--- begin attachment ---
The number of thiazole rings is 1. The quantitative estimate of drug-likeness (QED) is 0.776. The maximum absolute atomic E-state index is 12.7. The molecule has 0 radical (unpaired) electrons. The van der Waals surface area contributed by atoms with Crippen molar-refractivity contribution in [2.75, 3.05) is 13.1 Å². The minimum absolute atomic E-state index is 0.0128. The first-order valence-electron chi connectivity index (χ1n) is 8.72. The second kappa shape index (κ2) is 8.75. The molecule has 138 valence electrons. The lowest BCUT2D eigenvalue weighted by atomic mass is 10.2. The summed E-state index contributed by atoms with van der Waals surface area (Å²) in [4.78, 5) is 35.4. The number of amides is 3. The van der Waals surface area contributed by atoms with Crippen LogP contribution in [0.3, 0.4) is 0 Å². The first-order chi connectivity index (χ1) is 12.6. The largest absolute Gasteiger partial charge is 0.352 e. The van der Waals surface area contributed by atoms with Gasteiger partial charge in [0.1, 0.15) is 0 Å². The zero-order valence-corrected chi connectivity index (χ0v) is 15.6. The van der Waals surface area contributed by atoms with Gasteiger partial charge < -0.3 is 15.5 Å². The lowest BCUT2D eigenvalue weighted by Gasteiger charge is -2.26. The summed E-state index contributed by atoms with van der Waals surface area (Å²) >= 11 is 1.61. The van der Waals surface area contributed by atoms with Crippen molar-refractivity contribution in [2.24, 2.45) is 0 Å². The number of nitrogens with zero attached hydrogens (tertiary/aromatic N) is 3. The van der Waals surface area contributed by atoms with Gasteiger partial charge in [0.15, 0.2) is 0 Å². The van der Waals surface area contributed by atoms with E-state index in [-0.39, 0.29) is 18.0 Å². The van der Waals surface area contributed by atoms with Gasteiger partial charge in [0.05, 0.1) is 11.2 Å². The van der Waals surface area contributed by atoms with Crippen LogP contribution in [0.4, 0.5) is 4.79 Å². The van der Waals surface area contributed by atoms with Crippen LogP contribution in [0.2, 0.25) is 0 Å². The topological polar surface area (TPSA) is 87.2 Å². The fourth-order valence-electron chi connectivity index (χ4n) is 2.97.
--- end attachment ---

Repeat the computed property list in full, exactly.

The number of thiazole rings is 1. The quantitative estimate of drug-likeness (QED) is 0.776. The maximum absolute atomic E-state index is 12.7. The molecule has 0 radical (unpaired) electrons. The van der Waals surface area contributed by atoms with Crippen molar-refractivity contribution in [2.75, 3.05) is 13.1 Å². The minimum absolute atomic E-state index is 0.0128. The first-order valence-electron chi connectivity index (χ1n) is 8.72. The second kappa shape index (κ2) is 8.75. The molecule has 138 valence electrons. The lowest BCUT2D eigenvalue weighted by atomic mass is 10.2. The summed E-state index contributed by atoms with van der Waals surface area (Å²) in [4.78, 5) is 35.4. The number of amides is 3. The van der Waals surface area contributed by atoms with Crippen LogP contribution in [0.3, 0.4) is 0 Å². The first-order chi connectivity index (χ1) is 12.6. The largest absolute Gasteiger partial charge is 0.352 e. The van der Waals surface area contributed by atoms with Gasteiger partial charge in [0.1, 0.15) is 0 Å². The zero-order valence-corrected chi connectivity index (χ0v) is 15.6. The van der Waals surface area contributed by atoms with Gasteiger partial charge < -0.3 is 15.5 Å². The lowest BCUT2D eigenvalue weighted by Gasteiger charge is -2.26. The summed E-state index contributed by atoms with van der Waals surface area (Å²) >= 11 is 1.61. The van der Waals surface area contributed by atoms with Crippen molar-refractivity contribution in [2.24, 2.45) is 0 Å². The number of nitrogens with zero attached hydrogens (tertiary/aromatic N) is 3. The van der Waals surface area contributed by atoms with Gasteiger partial charge in [0.15, 0.2) is 0 Å². The van der Waals surface area contributed by atoms with E-state index in [-0.39, 0.29) is 18.0 Å². The van der Waals surface area contributed by atoms with Gasteiger partial charge in [0.05, 0.1) is 11.2 Å². The van der Waals surface area contributed by atoms with Crippen LogP contribution in [0.4, 0.5) is 4.79 Å². The van der Waals surface area contributed by atoms with Crippen LogP contribution in [0.2, 0.25) is 0 Å². The topological polar surface area (TPSA) is 87.2 Å². The fourth-order valence-electron chi connectivity index (χ4n) is 2.97.